Atlas of Vanishing Places: The Lost Worlds as they were and as they are Today
By Travis Elborough
Next up—more maps in a book of similar substantial dimensions, though these maps are not so pretty nor informative. The text here is of more interest, consisting of a couple of pages on places that are disappearing or have already vanished. Some are alive and (relatively) well, albeit in a mutated form like the River Danube, Glacier National Park, Venice, and the Great Wall. Others are well and truly vanished like Xanadu, the 13th century Mongol summer capital and Mohenjo-Daro, the great Indus city now a dusty archaeological site in Pakistan. The author has done a good job of condensing and synthesizing a lot of information, while not presuming too much prior knowledge. He is especially good at injecting drama into the past life of these vanished places and also into their discovery, as in the case of the northern Peloponnesian city of Helike uncovered by archaeologists as recently as 2001.
Enticing photos are included of what remains of lost ancient cities like Leptis Magna in Libya, Petra in Jordan, and Palenque in Mexico. The accompanying full-page maps are marred by occasional typos (Archaelogical Path, Cartegena, Ceasareum...) but a more important quibble about the maps is that a detailed plan of an ancient city is of limited interest or use unless you're on the spot. Sometimes the place names are enough to pique interest, but not every place is like Petra with Indiana-Jones type labels like Snake Tomb, Crusader Fortress, and Isis Sanctuary.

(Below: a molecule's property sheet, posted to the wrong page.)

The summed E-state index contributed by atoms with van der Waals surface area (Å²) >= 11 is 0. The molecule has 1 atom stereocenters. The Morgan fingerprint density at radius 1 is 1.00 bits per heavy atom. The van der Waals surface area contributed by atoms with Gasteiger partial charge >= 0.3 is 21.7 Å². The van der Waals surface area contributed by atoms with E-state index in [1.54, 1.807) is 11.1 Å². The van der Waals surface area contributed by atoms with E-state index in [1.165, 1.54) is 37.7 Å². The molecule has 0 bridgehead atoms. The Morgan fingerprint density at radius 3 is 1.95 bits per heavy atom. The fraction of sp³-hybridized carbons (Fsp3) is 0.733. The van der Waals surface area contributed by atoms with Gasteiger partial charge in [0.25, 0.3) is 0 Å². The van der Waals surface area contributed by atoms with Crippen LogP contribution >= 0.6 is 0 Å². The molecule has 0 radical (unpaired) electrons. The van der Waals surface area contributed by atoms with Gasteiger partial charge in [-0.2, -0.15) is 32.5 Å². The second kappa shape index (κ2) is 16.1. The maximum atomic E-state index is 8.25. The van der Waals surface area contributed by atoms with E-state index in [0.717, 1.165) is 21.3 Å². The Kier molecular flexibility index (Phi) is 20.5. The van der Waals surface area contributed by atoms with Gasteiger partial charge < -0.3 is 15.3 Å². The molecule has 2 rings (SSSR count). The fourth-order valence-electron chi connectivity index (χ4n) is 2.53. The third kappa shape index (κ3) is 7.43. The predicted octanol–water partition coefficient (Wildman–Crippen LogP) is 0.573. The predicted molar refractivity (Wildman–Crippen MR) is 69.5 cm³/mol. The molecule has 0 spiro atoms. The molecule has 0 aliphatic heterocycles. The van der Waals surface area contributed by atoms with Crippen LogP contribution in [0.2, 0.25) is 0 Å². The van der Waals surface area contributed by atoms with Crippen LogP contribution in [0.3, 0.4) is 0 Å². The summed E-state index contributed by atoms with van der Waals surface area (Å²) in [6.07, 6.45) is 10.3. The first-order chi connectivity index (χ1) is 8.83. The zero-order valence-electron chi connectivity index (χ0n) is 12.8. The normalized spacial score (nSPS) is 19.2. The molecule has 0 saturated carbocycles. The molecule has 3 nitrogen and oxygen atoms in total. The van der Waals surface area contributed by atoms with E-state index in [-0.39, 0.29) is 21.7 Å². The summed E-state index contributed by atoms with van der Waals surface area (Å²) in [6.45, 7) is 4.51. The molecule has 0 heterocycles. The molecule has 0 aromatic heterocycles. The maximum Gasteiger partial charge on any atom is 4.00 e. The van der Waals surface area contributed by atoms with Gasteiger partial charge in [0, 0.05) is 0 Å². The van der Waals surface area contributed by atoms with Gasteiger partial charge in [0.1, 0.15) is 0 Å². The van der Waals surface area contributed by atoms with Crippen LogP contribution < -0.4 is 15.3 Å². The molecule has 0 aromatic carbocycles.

I had heard of only one of the eleven entries in the section aptly named "Forgotten Lands", which includes the flooded Australian town of Old Adaminaby and a lost sea inside the Craighead Caverns of Tennessee. In the two remaining groupings "Shrinking Places" and "Threatened Worlds," we move into a somewhat depressing catalog of lakes drying up, glaciers melting, towns submerged by dams, and so on. The chilling phrase "terminal phase" is deployed several times to describe, for example, the Dead Sea. (The glaring omission of some famously disappearing places such as the Aral Sea in Uzbekistan is due to its inclusion in a previous volume Atlas of Improbable Places).
Many man-made reasons account for places being threatened or obliterated: global warming that kills coral reefs; dams and river diversions; Islamist militants (who smashed up part of the ancient mosque in Timbuktu in 2012), pollution, excessive tourism, logging, erosion, and pilfering (as on the Great Wall of China). This is definitely not a feel-good read, especially during a pandemic when familiar things seem to be slipping away. Perhaps the next Atlas in the series should be about places that have been saved.
Mind is the Ride: A Journey through Cycling and Philosophy
By Jet McDonald